UGANDA: Genital Mutilation - Women Grapple With a Deadly Tradition

IN the scorching afternoon sunshine, Philis Yapchemusto stands in the compound of a tiny building that houses the headquarters of Reproductive, Educative and Community Health (REACH) programme.

The community-based programme was established in Kapchorwa to improve reproductive health conditions and stop female genital mutilation.

Yapchemusto is talking to students from different universities in Uganda about a subject very close to her heart - female genital mutilation. This refers to partial or total removal of the external female genitalia or other injury to the female genitals for cultural or other non-medical reasons.

She points in different directions, waves her arms and even pats herself in a manner that suggests a passionate description of events. "I was a few days away from the knife," she tells the attentive group as I join in the conversation. "It was by God's grace that I survived..." she adds and then keeps quite.

Yapchemusto is one of the few lucky women who survived a practice that has devastated the lives of many women and their immediate families, not just in Kapchorwa but also the entire world.

According to the United Nations Population Fund (UNPF) three million women and girls face genital mutilation every year and between 100 to 140 million women have already undergone the practice.

The majority live in 28 countries in Africa and Western Asia. According to REACH programme statistics, 6198 women underwent genital mutilation between 1990 and 2004 in Kapchorwa.

And after decades of practising the deadly ritual, its devastating effects on the district are all too evident.

"We have lost our daughters to this cruel practice while others have been crippled," says George William Cheborion, the chairperson of the Village Elder's Association of Kapchorwa.

Cheborion says in rural areas where 95.4% of the population in Kapchorwa resides, many young girls drop out of school to undergo genital mutilation and thereafter get married.

Thus it has undermined education in the society. Peter Kamuron, a REACH Executive Board member said female genital mutilation has contributed to poverty in the area.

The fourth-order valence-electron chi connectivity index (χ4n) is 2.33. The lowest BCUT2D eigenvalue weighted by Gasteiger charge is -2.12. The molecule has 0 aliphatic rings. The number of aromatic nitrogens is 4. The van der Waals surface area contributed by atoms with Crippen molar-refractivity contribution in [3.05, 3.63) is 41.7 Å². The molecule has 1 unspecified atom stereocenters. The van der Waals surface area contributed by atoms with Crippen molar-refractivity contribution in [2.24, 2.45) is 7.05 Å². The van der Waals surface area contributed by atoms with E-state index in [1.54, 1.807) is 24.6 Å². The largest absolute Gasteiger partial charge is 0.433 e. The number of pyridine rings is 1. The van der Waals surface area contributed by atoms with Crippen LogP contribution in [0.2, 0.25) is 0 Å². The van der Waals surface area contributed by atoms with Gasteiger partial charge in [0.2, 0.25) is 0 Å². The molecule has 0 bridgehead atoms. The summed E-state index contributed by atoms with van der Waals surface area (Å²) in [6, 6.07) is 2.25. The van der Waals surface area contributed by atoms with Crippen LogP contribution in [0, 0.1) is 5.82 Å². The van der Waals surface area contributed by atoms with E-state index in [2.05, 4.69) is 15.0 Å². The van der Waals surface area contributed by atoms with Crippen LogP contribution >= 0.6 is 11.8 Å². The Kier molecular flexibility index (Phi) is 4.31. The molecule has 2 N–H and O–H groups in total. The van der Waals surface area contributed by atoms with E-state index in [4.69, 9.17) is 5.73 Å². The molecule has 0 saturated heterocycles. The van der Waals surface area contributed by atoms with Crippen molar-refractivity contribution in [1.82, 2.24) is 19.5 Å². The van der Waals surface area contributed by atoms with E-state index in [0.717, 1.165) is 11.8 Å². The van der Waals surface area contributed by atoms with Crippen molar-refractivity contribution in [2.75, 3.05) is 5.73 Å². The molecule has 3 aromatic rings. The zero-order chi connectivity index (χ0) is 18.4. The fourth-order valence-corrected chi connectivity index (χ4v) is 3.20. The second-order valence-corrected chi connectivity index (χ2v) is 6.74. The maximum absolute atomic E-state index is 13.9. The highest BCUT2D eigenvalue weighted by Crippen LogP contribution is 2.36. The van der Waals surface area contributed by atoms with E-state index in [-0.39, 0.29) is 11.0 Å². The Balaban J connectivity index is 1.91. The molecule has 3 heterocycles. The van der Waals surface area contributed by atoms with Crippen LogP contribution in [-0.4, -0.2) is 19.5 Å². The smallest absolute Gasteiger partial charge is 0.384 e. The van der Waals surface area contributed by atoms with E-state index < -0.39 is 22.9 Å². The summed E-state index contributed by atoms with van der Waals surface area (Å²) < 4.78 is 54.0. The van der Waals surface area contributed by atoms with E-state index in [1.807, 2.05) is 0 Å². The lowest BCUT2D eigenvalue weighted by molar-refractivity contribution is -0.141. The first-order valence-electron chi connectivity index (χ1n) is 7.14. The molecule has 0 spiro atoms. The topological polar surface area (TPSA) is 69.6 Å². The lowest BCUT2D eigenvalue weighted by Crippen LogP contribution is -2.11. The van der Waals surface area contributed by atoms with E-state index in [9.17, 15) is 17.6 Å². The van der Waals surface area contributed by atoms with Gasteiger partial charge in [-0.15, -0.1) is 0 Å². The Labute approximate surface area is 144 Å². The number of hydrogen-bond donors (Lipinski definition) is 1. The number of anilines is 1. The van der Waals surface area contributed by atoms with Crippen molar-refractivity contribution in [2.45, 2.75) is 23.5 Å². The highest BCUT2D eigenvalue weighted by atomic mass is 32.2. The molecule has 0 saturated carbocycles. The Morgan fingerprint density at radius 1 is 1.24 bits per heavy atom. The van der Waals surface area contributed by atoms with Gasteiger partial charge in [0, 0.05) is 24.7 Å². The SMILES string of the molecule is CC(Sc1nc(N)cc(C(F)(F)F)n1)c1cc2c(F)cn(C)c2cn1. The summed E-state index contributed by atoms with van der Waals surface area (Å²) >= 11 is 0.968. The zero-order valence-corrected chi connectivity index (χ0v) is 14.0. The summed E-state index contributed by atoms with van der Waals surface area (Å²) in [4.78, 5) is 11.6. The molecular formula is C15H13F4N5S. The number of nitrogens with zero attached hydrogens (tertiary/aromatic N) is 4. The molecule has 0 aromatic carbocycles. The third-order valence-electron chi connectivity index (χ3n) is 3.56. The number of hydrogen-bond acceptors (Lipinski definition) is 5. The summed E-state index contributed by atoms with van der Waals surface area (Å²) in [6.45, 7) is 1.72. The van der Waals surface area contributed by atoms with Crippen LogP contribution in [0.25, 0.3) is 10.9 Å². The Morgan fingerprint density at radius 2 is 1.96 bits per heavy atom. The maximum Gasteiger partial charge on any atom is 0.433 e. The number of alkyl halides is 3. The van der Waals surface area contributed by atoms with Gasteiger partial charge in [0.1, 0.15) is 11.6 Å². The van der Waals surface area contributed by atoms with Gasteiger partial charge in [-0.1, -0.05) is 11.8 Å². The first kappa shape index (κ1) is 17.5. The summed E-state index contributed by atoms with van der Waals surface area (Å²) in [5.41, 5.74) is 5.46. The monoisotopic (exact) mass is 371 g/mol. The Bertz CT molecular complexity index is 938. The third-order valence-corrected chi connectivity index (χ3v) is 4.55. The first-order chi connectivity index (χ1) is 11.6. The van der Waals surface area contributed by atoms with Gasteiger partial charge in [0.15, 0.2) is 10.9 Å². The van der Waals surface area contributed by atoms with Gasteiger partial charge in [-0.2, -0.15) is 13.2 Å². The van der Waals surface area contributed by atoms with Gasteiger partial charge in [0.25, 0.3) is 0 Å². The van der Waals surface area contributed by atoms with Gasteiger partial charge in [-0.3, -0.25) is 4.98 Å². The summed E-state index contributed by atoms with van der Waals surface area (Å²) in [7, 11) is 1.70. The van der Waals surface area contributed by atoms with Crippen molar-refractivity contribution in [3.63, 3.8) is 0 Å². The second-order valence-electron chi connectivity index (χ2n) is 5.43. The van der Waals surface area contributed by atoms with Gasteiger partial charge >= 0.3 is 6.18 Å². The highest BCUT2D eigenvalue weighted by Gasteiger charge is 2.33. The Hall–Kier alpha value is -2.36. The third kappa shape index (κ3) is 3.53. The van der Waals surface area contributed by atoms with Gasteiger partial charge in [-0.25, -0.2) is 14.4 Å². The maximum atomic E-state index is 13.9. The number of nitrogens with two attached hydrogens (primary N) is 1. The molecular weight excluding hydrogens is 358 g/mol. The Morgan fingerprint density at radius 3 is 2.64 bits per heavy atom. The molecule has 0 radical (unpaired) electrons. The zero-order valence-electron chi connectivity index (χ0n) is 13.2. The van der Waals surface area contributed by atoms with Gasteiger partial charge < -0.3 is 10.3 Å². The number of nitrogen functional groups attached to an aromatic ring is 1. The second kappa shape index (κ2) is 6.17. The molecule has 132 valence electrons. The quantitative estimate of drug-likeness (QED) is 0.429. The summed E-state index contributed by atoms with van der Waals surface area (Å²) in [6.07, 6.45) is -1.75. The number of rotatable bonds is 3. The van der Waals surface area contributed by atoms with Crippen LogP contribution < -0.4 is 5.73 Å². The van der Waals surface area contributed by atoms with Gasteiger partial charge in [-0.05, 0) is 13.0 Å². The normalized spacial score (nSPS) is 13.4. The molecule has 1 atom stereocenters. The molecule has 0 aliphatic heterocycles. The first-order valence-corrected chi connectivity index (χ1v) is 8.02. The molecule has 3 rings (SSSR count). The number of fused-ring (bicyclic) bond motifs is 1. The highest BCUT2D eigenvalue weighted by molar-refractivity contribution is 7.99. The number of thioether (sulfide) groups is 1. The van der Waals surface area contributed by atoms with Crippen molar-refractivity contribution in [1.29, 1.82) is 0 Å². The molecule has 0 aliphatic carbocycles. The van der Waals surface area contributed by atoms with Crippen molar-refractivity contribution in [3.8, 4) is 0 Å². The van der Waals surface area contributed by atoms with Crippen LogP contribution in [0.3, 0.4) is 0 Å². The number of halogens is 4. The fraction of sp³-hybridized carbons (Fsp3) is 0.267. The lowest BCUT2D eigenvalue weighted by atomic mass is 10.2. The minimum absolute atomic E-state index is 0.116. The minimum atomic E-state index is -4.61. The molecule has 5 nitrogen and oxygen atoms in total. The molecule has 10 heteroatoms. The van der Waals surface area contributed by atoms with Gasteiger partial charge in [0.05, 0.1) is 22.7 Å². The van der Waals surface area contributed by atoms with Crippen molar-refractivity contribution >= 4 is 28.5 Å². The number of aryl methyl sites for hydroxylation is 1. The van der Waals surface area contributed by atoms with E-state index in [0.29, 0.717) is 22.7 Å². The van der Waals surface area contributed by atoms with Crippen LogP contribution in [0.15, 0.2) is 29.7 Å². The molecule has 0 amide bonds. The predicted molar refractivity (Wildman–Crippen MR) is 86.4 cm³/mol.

The ceremonies are done in December of every even year. The season is considered to be one of the most time wasting and economically-draining time of the year in this region. People keep away from work and spend about three or four months preparing for the ceremonies. One village elder says this has left many people poor.

He said the most affected areas include Kwanyiny, Benet, Kwosir, Kaproron, Binyiny, Kaptanya, Tegeres, Chema, Sipi and Kawowo.

While genital mutilation affects the entire society, it is the health of women, particularly the adolescent girls that is most at risk.

"Adolescent pregnancies and unsafe deliveries happen to young mothers some of whom are victims of genital mutilation and early marriages," says Beatrice Chemisto, the district health visitor. Chemisto regrets that many adolescent girls drop out of school early, which makes them incapable of making informed decisions about their reproductive health.

Cultural bottlenecks

For many years, female genital mutilation, which is a Sabiny tradition, was widely practiced in Kapchorwa. The practice has not been easy to eradicate.

"In rural areas, an uncircumcised woman is frowned upon. Such a person cannot be allowed to draw water at the same well as her circumcised counterparts (they have identification bodily marks)," says Robert Cherop, the REACH deputy director general.

Female genital mutilation is also a major source of income for the families of the circumcised girls and the 'surgeons' (elderly women who perform the exercise). The family of the girl receives money, cows, hens and foodstuffs while a 'surgeon' earns about sh2m in addition to food and cows.

"This is where I have been earning money to look after myself and my family. How will I survive without it," wonders Mukowa Yariwo, who has been a surgeon for 14 years.

It has also been difficult to fight the tradition because there are no legal instruments against the practice.

However, the situation in and around Kapchorwa town is improving thanks to the sensitisation programmes conducted by REACH programme with support from the UNFP.

For 12 years, REACH has worked with local leaders to educate communities, about the dangers of genital mutilation and promote quality reproductive health. Because of their efforts genital mutilation in Kapchorwa has declined from 544 cases in 2004 to 226 in 2006.


AUTHOR: Stephen Ssenkaaba

URL: Click here

DATE: 09/07/2008

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